Revolt Of The Gentry
In Vermont a new law meant to equalize public school funding has set off a ferocious class war
By Tamala M. Edwards/Montpelier
(TIME, June 15) -- Vermont sometimes feels as if it is one sprawling town. It is a place where families go back eight generations and the Governor answers his own phone after 5 in the afternoon. But it is also a place where local self-determination is a birthright. The state flag is emblazoned with the motto "Freedom and Unity"--but today those values are doing battle with each other. Class warfare has broken out.
Rich and poor Vermont towns are fighting each other over a new state law called Act 60, which is aimed at correcting the disparities in school spending between wealthy towns and less fortunate ones. At issue are the most basic values parents teach children: Be fair. Share. Play nice. According to Vermont's supreme court, obeying the rules of the sandbox meant replacing the state's old school-funding system, in which local property taxes generally paid for local education, because doing things that way had led to terrific schools in affluent communities (especially those graced with ski slopes or resort lakes) and threadbare facilities for the have-nots. Under Act 60, the well off now face higher property taxes and slashed school budgets, while working-class communities can expect tax cuts and budget increases. Starting this year, property taxes will be collected by Montpelier and sent back to the towns in the form of block grants of $5,000 per student. In a state where local control is taken for granted, such a change would be galling enough. But the law has made it nearly impossible for well-off towns to maintain their school quality by raising money locally. The 41 "gold" towns have been told they must share all the property-tax revenue they raise (no matter how much) with 211 "receiver" towns--giving away in many places as much as 60 to 70 cents of every dollar.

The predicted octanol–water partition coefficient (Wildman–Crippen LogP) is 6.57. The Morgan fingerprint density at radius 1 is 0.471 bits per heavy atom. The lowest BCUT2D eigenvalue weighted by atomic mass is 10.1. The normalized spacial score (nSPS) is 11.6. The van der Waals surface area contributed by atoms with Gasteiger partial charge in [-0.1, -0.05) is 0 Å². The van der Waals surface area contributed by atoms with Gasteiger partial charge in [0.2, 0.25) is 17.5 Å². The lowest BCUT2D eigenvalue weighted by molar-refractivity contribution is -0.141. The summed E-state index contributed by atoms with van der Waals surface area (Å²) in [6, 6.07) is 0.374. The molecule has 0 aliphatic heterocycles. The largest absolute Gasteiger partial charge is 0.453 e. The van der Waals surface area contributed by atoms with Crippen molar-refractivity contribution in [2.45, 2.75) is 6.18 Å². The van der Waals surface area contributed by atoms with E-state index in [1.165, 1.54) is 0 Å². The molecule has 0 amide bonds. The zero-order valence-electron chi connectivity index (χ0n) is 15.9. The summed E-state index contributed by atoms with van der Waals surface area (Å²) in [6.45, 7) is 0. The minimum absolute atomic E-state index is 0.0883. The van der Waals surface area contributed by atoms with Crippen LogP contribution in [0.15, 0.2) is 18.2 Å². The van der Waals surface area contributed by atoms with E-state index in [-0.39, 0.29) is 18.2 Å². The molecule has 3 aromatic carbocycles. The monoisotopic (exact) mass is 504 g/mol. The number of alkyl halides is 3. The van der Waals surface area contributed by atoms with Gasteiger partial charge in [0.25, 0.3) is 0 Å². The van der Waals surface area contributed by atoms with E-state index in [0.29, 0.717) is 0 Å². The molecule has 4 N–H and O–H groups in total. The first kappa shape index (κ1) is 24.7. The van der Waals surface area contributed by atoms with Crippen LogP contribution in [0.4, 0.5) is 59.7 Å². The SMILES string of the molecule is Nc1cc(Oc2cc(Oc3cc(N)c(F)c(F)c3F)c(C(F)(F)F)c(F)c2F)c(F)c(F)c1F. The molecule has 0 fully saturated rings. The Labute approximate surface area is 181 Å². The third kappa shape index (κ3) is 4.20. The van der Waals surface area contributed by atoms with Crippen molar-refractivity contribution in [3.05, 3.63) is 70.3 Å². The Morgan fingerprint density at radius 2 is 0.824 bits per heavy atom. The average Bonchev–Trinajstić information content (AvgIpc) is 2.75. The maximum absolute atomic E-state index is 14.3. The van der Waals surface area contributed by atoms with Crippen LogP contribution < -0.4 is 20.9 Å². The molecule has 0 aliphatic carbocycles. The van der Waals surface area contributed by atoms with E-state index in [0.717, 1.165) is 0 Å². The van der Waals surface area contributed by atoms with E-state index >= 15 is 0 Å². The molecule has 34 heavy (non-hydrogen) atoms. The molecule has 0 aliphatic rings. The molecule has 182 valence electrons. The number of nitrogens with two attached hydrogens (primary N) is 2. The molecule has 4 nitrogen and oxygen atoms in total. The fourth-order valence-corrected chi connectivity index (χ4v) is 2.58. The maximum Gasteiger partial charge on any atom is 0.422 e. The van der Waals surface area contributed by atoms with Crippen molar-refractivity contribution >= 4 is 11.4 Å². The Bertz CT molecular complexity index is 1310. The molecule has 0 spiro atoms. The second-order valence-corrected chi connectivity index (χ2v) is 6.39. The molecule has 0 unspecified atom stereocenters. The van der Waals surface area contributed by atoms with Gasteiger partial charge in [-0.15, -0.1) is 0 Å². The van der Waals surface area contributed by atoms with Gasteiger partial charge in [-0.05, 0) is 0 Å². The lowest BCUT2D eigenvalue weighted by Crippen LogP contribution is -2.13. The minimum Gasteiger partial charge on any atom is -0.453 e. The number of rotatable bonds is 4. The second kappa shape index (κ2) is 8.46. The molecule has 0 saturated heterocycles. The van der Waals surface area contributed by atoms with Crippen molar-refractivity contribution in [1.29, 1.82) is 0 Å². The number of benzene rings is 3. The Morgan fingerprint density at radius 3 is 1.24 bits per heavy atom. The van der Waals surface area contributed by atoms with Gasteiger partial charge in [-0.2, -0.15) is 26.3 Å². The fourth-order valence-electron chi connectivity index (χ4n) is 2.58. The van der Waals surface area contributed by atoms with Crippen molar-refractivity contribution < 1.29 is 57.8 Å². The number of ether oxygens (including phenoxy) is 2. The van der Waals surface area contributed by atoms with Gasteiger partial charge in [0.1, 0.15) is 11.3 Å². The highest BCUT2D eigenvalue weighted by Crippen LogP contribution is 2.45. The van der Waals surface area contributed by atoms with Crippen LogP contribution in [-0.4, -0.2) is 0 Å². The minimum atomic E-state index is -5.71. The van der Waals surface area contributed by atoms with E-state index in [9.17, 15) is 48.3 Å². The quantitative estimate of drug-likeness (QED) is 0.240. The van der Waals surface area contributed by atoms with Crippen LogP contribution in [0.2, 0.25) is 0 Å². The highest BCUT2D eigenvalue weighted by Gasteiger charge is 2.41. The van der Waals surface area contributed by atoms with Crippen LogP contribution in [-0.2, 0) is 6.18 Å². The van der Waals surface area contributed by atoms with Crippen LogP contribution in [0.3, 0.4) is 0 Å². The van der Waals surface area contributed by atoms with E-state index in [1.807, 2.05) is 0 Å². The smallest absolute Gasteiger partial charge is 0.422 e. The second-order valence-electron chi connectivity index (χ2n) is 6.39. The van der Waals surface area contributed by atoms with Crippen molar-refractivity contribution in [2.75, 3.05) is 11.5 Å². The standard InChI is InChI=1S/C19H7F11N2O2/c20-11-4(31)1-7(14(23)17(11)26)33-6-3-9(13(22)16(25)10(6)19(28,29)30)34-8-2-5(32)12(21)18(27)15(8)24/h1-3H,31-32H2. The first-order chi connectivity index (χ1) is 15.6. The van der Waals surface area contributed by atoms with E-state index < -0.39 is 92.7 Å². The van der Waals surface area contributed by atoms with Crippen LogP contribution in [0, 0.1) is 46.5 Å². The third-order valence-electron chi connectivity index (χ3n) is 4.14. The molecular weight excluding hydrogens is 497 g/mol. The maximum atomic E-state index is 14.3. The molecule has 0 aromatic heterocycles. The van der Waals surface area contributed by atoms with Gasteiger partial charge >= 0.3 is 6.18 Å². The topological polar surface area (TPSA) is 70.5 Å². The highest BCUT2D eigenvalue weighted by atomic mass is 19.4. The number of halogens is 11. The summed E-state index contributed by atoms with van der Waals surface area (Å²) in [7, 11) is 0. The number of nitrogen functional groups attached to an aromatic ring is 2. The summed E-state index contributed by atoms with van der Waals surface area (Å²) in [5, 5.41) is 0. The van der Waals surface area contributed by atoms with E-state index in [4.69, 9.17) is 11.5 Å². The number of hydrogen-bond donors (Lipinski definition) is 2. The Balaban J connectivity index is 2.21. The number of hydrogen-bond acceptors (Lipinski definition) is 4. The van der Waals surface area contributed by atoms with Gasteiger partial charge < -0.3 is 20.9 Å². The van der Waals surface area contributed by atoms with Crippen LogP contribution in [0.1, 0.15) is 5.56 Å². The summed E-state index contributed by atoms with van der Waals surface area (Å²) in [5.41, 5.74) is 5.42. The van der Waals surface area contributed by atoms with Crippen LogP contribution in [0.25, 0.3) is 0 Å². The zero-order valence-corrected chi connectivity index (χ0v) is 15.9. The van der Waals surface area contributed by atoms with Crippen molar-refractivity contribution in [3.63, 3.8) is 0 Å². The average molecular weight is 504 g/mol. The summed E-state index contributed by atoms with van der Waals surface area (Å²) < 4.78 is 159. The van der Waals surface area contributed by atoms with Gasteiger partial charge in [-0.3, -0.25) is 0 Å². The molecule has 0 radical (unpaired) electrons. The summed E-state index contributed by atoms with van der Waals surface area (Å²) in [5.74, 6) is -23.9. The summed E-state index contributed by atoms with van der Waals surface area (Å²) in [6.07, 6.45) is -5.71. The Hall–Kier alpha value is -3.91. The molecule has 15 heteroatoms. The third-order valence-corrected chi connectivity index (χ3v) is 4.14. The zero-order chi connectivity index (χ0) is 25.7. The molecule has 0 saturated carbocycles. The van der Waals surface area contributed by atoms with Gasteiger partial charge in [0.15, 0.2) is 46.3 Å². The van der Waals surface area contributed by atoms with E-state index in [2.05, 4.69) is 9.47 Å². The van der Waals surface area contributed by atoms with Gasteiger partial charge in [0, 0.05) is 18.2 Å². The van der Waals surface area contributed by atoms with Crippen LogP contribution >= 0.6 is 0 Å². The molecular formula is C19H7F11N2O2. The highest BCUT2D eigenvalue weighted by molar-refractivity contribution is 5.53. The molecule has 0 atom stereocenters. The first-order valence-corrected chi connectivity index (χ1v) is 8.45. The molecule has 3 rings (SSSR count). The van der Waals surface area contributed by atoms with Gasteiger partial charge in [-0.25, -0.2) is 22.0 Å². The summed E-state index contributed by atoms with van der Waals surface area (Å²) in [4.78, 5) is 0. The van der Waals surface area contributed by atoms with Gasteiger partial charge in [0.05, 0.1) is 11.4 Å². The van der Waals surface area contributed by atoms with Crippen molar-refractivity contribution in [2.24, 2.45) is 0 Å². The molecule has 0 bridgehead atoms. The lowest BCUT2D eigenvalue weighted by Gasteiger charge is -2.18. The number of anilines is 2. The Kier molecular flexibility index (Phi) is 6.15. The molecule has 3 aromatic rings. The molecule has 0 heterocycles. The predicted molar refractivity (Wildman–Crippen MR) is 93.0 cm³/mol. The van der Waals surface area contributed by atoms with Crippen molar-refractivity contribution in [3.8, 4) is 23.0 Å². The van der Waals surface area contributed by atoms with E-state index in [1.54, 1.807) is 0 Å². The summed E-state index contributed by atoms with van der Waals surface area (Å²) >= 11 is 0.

Some of the towns have rebelled. Rather than raise taxes while cutting school budgets, eliminating programs and laying off teachers, three of them--Dover, Plymouth and Searsburg--are refusing to send their taxes to Montpelier. At least three other towns are talking about joining the rebellion. In Manchester, volunteer firefighters are trying to persuade locals and other gold towns to join the revolt. And on both sides of the battle, people are worried that the fabric of Vermont is fraying for good. Says anti-Act 60 lobbyist Bob Stannard: "This is civil war."
The problem of equitable school funding isn't confined to Vermont. It first became an issue during the 1970s, when California and four other states, after successful suits by poor parents and school districts, were forced to hammer out new funding plans. The issue heated up again in 1989, when Kentucky's supreme court found the state's funding system unconstitutional. Since then, courts have thrown out school-financing systems in 13 other states. Some, like New Jersey, remain perpetually mired, unable to arrive at a new formula, but most have begun emphasizing the notion of "adequacy," making sure each student receives a minimum spending level but allowing towns to collect extra funds for their own use. Vermont's supreme court, however, standing on the landmark 1954 Brown v. Topeka Board of Education decision, ruled that the state had to go another step toward equity by creating a statewide property tax (Kansas is the only other state to have one) and ensuring that such levies are shared.